We know that early identification of autism spectrum disorder (ASD) is important. When it is identified and interventions are put into place early in a child’s life, the outcome is more positive than if it is diagnosed later in life. We also know that children as young as two years old can be accurately diagnosed with autism, even though most children don’t get diagnosed until after the age of four years old, according to the U.S. Centers for Disease Control and Prevention.
A study, completed at the University of Utah by Terisa Gabrielsen (now an assistant professor in the department of counseling, psychology and special education at Brigham Young University in Provo, Utah), showed that doctors, including those that specialize in ASD, missed early signs of autism in almost 40 percent of the children in the study.
The American Academy of Pediatrics (AAP) recommends that doctors routinely pay attention for signs of ASD at every well child preventive visit and complete screenings at 18 and 24 months old. Anytime concerns are noted, the child should be referred for a complete screening.
During the study, two psychologists who specialize in treating ASD, were shown videos of 42 children going through three screenings for autism, including the Autism Diagnostic Observation Schedule. Of the participants, 14 had previously been diagnosed with ASD, 14 did not have autism but had suspected language delays and 14 were typically developing. After watching the videos, the psychologists decided whether they would refer the child for an autism assessment. Surprisingly, the psychologists missed 39 percent of the children with autism.
In the videos, which lasted only 10 minutes, only 11 percent of the children with autism showed atypical behaviors. According to the researchers, “We were surprised to find that even children with autism were showing predominantly typical behavior during brief observations. A brief observation doesn’t allow for multiple occurrences of infrequent atypical behavior to become evident amidst all the ypical behavior.” Complete assessments for ASD can last anywhere from several hours to several days.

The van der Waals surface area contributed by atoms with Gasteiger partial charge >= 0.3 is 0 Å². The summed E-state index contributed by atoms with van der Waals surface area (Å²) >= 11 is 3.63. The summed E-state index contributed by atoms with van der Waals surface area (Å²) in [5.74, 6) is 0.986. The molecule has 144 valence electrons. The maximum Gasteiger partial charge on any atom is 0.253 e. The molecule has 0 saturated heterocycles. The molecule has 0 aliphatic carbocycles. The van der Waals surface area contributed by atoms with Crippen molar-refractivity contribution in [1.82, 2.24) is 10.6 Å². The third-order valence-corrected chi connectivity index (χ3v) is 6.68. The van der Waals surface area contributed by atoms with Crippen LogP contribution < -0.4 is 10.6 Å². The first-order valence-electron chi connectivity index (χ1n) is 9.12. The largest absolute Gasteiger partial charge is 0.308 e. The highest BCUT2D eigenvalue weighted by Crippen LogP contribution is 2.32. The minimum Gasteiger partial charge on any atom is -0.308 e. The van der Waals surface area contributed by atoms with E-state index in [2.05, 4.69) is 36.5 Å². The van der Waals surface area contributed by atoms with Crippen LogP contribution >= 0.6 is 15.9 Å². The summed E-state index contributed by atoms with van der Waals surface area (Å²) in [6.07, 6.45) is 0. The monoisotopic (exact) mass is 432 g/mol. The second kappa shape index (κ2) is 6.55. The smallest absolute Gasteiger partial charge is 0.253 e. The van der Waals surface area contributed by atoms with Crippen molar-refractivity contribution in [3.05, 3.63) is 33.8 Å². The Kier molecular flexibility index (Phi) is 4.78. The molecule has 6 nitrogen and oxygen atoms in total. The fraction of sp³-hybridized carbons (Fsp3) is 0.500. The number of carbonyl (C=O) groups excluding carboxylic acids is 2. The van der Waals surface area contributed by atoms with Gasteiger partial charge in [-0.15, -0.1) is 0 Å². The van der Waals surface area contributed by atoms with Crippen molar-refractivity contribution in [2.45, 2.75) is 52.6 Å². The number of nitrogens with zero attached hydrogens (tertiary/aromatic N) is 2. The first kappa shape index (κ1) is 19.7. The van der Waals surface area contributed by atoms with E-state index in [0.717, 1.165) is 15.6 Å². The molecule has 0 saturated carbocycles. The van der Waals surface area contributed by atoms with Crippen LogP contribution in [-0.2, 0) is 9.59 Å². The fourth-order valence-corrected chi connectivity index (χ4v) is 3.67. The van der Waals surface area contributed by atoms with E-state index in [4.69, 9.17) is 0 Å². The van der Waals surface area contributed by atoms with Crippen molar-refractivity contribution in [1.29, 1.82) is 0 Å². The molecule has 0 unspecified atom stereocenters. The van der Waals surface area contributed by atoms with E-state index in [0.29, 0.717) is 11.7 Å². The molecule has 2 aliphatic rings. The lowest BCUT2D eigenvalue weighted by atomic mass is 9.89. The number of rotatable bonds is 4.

While the AAP encourages doctors to screen for autism during routine check-ups, the time usually given for these exams doesn’t give doctors enough time to fully observe behaviors to determine if the child should have further screening. Communication between parents and pediatricians is important. If parents notice any atypical behaviors or red flags for autism, they should discuss these with the doctor. Some of the early red flags include:
- No big smiles by six months
- No back-and-forth communication by language or gestures by 12 months
- No words by 16 months
- No two-word phrases by 24 months
- Loss of language or social skills at any age
Parents cab also use the Modified Checklist for Autism in Toddlers, available online and share the results with their pediatrician.
Published On: January 13, 2015